The Associated Press
TOPEKA, Kan.— Frustrated that Dr. George Tiller isn’t being prosecuted over allegations of performing illegal late-term abortions, a key legislator said Monday that he will pursue legislation to impose new restrictions.
Rep. Arlen Siegfreid said he wants to ban all abortions after the 21st week of pregnancy, except to save the life of the mother. Current law restricts late-term abortions, but hundreds still occur every year in Kansas, many when the fetus can survive outside the womb.
Siegfreid, R-Olathe, is chairman of the House Federal and State Affairs Committee, which handles abortion legislation. His concept has the backing of other abortion opponents, including House Speaker Melvin Neufeld, R-Ingalls.
Anti-abortion lawmakers also are hoping that legislative leaders appoint a committee to study late-term abortions. Some remain critical of Attorney General Paul Morrison, an abortion rights Democrat, over how Morrison has handled an investigation into Tiller, of Wichita, who is among the few U.S. doctors who perform late-term abortions.
As about 150 abortion opponents watched, Siegfreid and five other legislators participated in a news conference designed to pressure Morrison into filing criminal charges against Tiller. Morrison plans to announce a decision by Friday.
“I do believe we have a problem with enforcing the late-term abortion law,” Siegfreid said during the news conference. “My personal preference is — and I’m researching the constitutionality of — just banning all abortions after the 21st week in the state of Kansas.”
Responding to the news conference, Morrison spokeswoman Ashley Anstaett said, “The attorney general will not be influenced by political stunts. He is influenced only by the law and the evidence in the case.”
Siegfreid said he intends to have his bill on late-term abortions ready when the Legislature convenes Jan. 14.
State law permits abortions after the 21st week of pregnancy. However, if the fetus is viable, two doctors must conclude that a mother’s life is at risk or that she faces “substantial and irreversible” harm to a “major bodily function” for the procedure to be done. Officials have assumed a major bodily function includes mental health, in keeping with past court decisions on abortion.
Former Attorney General Phill Kline, an anti-abortion Republican who lost to Morrison in November, alleged that Tiller failed to comply with the law by citing mental health conditions in patients that weren’t substantial and irreversible to justify late-term abortions.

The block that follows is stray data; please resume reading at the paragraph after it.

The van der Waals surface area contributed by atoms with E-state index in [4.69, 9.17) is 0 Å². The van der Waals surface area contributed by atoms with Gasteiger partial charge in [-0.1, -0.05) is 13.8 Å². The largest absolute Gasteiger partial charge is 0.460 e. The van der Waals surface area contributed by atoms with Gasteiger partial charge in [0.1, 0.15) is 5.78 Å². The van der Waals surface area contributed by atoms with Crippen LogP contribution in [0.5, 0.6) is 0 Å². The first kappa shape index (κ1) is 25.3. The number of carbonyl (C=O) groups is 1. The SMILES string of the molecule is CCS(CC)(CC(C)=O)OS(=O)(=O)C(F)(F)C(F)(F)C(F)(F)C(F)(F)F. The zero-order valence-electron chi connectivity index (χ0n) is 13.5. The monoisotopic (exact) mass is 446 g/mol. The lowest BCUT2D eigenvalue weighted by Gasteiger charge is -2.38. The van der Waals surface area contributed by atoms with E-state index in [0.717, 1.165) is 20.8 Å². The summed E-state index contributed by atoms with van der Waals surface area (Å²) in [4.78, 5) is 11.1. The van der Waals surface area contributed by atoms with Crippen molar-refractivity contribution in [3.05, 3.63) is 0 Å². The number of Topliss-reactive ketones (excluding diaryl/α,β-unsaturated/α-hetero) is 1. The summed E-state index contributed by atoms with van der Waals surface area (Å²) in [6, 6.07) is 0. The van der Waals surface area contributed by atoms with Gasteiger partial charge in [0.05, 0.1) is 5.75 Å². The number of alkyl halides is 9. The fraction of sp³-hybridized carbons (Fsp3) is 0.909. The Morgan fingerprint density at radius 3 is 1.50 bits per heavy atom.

In December, Kline filed 30 misdemeanor criminal charges against Tiller in Sedgwick County District Court, only to see a judge dismiss them for jurisdictional reasons. Tiller’s attorneys have said the charges were without merit.
“The less exceptions that are in the law, the more luck we’re going to have enforcing it,” Siegfreid said. “We have to remove as many of those exceptions as we possibly can.”
Julie Burkhart, a lobbyist for ProKanDo, an abortion rights group founded by Tiller, said Siegfeid’s idea would be bad policy. For example, she said, it could force a woman who learns that her fetus has died in the 24th week to carry it to term anyway.
She said such decisions should be left to patients and their doctors. She said abortion opponents often suggest women have abortions late in their pregnancies for frivolous reasons, which she said isn’t true.
“This is where we need to put our trust in physicians to make good, qualified health care decisions with their patients,” she said. “I have yet to meet a woman who’s had a late termination of pregnancy who took that decision lightly.”
Even some abortion opponents question whether such a restriction could become law because Gov. Kathleen Sebelius, a Democrat, is a strong abortion rights supporter.
“That would be something that we’d be passing with the understanding that there would be a veto,” said Rep. Lance Kinzer, R-Olathe, who called the news conference.
Some abortion opponents also question whether Morrison would vigorously enforce new restrictions against Tiller, in view of ProKanDo’s activities against Kline. The PAC spent more than $650,000 in 2005 and 2006, some on polls and phone banks and some helping to finance anti-Kline mailings.
- State News
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